Brian Diang'a never imagined that his childhood passion could become a career: this gamer found refuge in video games and e-sports to escape a difficult family life in Africa's largest slum in Nairobi.
"Gaming was my only escape," the 28-year-old told AFP, recounting his childhood.
The man who is now known as "Beast" discovered video games at the age of nine.
"My father became an alcoholic, he would come home drunk and beat my mother. My house became a place where I didn't want to be," he says.
He then went to gambling halls on a daily basis, much to the dismay of his mother, who feared this would have a bad influence on him and distract him from his schoolwork.
"My mother used to beat me up every time she found me in playrooms," he recalls.
However, far from plunging into the abyss of drugs and crime, he turned to tournaments, which opened the door to lucrative partnerships.
Today, he earns about 50,000 Kenyan shillings a month (400 euros) in a country where youth unemployment remains a huge problem.
- Atypical career -
It all started for him in 2013. "I came across YouTube videos where I saw players abroad playing Mortal Kombat - a game I frequently played to pass the time - and being paid up to $5,000 to compete," he explains.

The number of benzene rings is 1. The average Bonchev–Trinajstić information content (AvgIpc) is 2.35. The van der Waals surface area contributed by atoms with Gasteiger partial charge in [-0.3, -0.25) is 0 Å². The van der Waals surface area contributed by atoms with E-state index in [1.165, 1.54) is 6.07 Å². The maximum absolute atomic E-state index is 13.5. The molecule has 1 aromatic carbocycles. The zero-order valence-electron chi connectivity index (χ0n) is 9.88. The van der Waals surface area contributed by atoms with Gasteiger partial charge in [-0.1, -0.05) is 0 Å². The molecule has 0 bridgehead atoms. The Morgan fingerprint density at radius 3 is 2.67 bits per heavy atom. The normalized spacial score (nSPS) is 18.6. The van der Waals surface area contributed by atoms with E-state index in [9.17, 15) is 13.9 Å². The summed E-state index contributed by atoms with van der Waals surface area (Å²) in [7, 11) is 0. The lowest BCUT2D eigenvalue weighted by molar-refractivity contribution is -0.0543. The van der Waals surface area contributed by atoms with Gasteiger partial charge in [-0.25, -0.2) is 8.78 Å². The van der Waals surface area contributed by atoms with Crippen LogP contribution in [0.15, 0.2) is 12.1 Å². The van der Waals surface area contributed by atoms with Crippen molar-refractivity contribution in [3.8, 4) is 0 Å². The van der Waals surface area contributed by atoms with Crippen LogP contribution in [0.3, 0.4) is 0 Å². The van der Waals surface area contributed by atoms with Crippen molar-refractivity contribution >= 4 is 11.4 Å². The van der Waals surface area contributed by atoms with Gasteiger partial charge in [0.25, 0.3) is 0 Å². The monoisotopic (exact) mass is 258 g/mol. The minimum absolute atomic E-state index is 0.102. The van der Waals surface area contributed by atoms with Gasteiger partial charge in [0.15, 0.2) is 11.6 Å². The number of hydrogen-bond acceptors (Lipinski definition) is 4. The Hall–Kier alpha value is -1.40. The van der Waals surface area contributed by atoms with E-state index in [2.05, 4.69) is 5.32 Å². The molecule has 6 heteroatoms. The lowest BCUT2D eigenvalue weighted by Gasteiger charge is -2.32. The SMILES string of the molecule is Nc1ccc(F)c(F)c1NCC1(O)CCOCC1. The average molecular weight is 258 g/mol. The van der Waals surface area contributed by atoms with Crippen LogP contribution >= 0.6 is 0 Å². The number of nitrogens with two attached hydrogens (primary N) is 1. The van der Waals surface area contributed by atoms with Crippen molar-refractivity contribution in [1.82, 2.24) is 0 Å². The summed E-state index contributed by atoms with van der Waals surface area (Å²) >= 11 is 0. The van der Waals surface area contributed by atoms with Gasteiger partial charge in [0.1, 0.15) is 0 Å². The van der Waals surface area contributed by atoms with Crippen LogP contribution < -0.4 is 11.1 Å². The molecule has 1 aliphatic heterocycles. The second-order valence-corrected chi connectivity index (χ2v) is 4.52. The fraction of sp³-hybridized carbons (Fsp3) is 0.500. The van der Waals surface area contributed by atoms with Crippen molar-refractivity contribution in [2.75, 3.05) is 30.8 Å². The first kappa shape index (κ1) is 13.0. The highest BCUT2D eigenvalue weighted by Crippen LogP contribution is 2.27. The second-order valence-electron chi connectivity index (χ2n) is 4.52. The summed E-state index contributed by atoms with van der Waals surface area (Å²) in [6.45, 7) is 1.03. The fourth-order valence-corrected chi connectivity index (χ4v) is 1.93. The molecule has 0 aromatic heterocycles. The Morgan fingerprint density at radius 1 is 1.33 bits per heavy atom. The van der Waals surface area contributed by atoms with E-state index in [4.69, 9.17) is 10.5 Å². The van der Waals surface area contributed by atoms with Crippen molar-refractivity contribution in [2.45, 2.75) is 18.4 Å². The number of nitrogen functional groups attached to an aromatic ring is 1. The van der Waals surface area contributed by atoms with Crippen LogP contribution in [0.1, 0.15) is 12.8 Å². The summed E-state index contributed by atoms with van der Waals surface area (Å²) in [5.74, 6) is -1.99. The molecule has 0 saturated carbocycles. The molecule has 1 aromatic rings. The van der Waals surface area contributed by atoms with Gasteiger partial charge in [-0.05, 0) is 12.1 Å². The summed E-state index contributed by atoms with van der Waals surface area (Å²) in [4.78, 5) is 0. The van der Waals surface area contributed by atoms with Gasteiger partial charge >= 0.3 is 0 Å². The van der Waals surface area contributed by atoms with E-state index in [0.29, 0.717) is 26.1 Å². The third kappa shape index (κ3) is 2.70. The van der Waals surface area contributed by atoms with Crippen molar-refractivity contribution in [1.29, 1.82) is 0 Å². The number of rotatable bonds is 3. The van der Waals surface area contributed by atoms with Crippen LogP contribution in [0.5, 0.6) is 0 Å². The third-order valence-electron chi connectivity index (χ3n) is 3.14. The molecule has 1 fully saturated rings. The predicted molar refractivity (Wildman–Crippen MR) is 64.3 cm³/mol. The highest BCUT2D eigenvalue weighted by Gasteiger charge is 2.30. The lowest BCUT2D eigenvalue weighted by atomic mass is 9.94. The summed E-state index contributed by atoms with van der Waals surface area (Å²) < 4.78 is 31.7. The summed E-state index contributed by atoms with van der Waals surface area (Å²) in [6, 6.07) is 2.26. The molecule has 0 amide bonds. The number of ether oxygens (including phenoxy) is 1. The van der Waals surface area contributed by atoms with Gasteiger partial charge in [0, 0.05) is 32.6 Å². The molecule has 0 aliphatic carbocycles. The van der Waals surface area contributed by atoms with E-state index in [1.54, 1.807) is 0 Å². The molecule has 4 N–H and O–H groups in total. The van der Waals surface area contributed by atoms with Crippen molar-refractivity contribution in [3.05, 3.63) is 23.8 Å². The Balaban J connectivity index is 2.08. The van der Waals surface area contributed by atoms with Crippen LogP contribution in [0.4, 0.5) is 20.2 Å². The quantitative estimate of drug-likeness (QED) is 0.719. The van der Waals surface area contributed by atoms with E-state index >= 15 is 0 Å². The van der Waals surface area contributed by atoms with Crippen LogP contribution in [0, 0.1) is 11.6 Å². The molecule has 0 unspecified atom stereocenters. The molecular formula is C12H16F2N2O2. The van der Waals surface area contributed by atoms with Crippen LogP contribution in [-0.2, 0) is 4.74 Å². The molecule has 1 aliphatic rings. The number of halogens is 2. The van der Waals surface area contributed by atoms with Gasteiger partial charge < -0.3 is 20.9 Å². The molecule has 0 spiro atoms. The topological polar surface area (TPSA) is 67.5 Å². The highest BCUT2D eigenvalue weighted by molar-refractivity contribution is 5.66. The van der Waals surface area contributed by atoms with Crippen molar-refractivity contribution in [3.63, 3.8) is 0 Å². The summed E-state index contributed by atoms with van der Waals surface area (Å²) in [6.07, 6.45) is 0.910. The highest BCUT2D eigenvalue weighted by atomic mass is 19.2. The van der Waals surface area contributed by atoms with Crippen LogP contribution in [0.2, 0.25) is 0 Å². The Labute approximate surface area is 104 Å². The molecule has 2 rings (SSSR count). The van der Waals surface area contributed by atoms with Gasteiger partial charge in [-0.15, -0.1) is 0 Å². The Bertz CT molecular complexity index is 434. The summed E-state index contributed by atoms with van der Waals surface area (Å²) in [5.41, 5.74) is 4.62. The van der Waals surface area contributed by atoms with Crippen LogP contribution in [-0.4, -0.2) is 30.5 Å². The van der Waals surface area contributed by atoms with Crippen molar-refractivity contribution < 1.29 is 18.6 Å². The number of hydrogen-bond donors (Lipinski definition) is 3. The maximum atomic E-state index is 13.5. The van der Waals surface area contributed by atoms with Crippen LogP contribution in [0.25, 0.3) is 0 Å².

He decided to do the same. Like other Kenyan gamers, he is now trying to make a place for himself in the booming esport industry.
Such a life choice seems far-fetched in Kenya, where academic achievement and athletic ability are considered the only path to success.
While studying law, Sylvia Gathoni became an e-sport pioneer.
In 2018, the young woman, who plays the fighting game Tekken under the name "Queen Arrow", became the first female player from Kenya - both male and female - to be recruited by an international team, UYU, based in the US.
"The older generation has been trained to think that in order to succeed, you have to follow a specific path: go to school, work hard at your studies and then pursue a career," she says.
She now travels around the world to compete in international tournaments alongside big names.
- No structure -
However, the gaming sector still faces major obstacles in Africa, a continent that could be a growth market with 60% of its population under 25.
Many gamers face slow internet speeds and time differences with their foreign counterparts in developed countries, where the vast majority of servers are located.
In Kenya, gamers and gambling dens are also under close police scrutiny, as the law does not distinguish between e-sports and gambling.
"During my research, I discovered that the law has to keep up with technology. There is still a lot of backlog," says Gathoni, who wants to specialise in e-sports law to bring about change.
No official framework exists in Kenya, where gamers compete in informal tournaments with cash prizes.
"There is no structure at the moment, it's just a group of friends who get together to play," says tournament organiser Ronny Lusigi.
"For video games to become e-sports, you have to be organised and competitive," he says.
Brian Diang'a, who now mentors young gamers in Kibera and organises tournaments across Kenya, hopes to see video games "explode in Africa".
"Gaming kept me sane when everything was falling apart," he says. "I want to see more people get into this culture.